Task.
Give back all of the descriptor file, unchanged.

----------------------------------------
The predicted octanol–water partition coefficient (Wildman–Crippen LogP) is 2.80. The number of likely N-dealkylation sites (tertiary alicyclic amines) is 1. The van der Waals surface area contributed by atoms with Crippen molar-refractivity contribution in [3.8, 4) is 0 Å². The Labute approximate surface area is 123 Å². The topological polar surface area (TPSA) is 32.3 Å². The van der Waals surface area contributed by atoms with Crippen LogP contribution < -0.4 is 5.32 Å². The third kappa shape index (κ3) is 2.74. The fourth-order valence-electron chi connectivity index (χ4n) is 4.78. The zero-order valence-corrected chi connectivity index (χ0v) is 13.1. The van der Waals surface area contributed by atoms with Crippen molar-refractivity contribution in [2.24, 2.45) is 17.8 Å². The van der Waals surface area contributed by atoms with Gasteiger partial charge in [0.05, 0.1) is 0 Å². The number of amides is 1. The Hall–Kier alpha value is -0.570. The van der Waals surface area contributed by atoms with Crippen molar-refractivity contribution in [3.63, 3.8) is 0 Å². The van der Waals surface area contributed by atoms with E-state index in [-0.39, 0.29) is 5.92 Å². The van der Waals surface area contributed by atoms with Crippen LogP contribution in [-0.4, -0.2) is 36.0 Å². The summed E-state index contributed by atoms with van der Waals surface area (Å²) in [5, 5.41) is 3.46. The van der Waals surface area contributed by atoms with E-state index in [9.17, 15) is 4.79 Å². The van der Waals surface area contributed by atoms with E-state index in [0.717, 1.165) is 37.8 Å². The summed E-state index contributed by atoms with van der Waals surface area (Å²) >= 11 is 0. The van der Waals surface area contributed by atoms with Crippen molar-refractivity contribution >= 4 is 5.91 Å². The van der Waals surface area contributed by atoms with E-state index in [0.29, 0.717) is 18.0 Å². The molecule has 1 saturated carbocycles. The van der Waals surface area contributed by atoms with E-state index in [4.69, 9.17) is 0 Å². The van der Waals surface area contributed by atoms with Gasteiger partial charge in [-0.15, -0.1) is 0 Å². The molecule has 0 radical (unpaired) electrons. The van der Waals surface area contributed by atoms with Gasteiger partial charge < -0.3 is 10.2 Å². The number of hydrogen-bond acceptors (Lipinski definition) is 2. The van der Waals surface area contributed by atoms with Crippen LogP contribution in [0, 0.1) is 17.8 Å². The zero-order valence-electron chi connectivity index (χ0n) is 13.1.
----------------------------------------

The predicted octanol–water partition coefficient (Wildman–Crippen LogP) is 2.80. The number of likely N-dealkylation sites (tertiary alicyclic amines) is 1. The van der Waals surface area contributed by atoms with Crippen molar-refractivity contribution in [3.8, 4) is 0 Å². The Labute approximate surface area is 123 Å². The topological polar surface area (TPSA) is 32.3 Å². The van der Waals surface area contributed by atoms with Crippen LogP contribution < -0.4 is 5.32 Å². The third kappa shape index (κ3) is 2.74. The fourth-order valence-electron chi connectivity index (χ4n) is 4.78. The zero-order valence-corrected chi connectivity index (χ0v) is 13.1. The van der Waals surface area contributed by atoms with Crippen molar-refractivity contribution in [2.24, 2.45) is 17.8 Å². The van der Waals surface area contributed by atoms with Gasteiger partial charge in [0.05, 0.1) is 0 Å². The number of amides is 1. The Hall–Kier alpha value is -0.570. The van der Waals surface area contributed by atoms with Crippen molar-refractivity contribution in [3.63, 3.8) is 0 Å². The van der Waals surface area contributed by atoms with E-state index in [-0.39, 0.29) is 5.92 Å². The van der Waals surface area contributed by atoms with Crippen LogP contribution in [-0.4, -0.2) is 36.0 Å². The summed E-state index contributed by atoms with van der Waals surface area (Å²) in [5, 5.41) is 3.46. The van der Waals surface area contributed by atoms with E-state index in [9.17, 15) is 4.79 Å². The van der Waals surface area contributed by atoms with E-state index in [0.717, 1.165) is 37.8 Å². The summed E-state index contributed by atoms with van der Waals surface area (Å²) >= 11 is 0. The van der Waals surface area contributed by atoms with Crippen molar-refractivity contribution >= 4 is 5.91 Å². The van der Waals surface area contributed by atoms with E-state index in [0.29, 0.717) is 18.0 Å². The molecule has 1 saturated carbocycles. The van der Waals surface area contributed by atoms with E-state index in [4.69, 9.17) is 0 Å². The van der Waals surface area contributed by atoms with Gasteiger partial charge in [-0.15, -0.1) is 0 Å². The molecule has 0 radical (unpaired) electrons. The van der Waals surface area contributed by atoms with Gasteiger partial charge < -0.3 is 10.2 Å². The number of hydrogen-bond acceptors (Lipinski definition) is 2. The van der Waals surface area contributed by atoms with Crippen LogP contribution in [0, 0.1) is 17.8 Å². The zero-order valence-electron chi connectivity index (χ0n) is 13.1.